The Sengoku Period: Unrivalled Conflict In Medieval Japan

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The Sengoku Period was a time of unrivalled conflict and disunity in medieval Japan. It spanned from 1467 to 1615 and was named by historians who compared it to the most warlike period in Ancient Chinese history: the Age of the Warring States. This parallel shows the great magnitude of the chaos and violence that occurred during Japan in these years. The onset of the Onin War marked the beginning of this period. The authority of the Ashikaga Shogunate dissolved, and the country was left in the hands of power-hungry daimyos ("the great names"). Various daimyos across Japan gained authority and fought each other for land and the shogunate himself. They created an environment of endemic warfare which directly hindered the unification of Japan.…show more content…
Ujitsuna captured Edo castle and Kawagoe from rival daimyos, obtaining the key to controlling the Kanto region. Ujitsuna and following generations continued to acquire land and exert their prominence through superior military strength and cunningness. The Hojo family survived for a few more generations until 1590. Toyotmi Hideyoshi, one of the great Japanese unifiers, conducted the largest besieging operation until that point in Japan history on the capital city, Odawara. The Hojo inevitably surrendered and were absorbed into an empire that would soon reunite…show more content…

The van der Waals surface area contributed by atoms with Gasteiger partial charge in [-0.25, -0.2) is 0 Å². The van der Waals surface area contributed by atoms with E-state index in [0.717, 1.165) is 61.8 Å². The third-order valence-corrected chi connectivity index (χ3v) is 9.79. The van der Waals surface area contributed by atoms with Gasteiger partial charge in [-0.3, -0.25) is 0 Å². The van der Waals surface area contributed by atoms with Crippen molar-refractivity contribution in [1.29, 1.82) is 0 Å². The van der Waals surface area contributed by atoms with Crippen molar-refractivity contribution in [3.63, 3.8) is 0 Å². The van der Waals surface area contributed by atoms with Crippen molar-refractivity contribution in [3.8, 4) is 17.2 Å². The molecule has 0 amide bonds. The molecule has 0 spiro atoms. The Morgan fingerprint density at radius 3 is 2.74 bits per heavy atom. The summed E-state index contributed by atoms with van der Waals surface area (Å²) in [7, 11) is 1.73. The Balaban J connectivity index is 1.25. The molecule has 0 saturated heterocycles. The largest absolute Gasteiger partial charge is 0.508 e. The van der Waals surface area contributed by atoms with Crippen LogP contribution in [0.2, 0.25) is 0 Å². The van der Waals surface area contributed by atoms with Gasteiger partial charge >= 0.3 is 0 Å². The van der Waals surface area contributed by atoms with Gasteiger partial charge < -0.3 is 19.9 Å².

The Sengoku period saw many warlords accumulate power one moment and get absorbed into another daimyo the next. This constant handing of power from one power-hungry entity to another provided a large obstacle for unification. None of these daimyos gained enough power or lasted long enough to unify Japan. The regional rising of power exhibited in the Hojo family and other daimyos continued to plague Japan until it was unified with the help of three great unifiers. Oda Nobunaga, one of the great unifiers, had a lowly start similar to Soun Hojo. Oda, a young daimyo during the 1560's, was attacked by one of Japan's most powerful daimyos, Imagawa Yoshimoto. After breaking through the border of Nobunaga's fortresses, Yoshimoto grew complacent and oblivious. Nobunaga seized this opportunity to turn the tides of the battle; Yoshimoto was killed, and Nobunaga instantly rose in power. Within eight years of defeating Yoshimoto, Nobunaga in 1568 entered Kyoto and deposed of the last Ashikaga Shogun,

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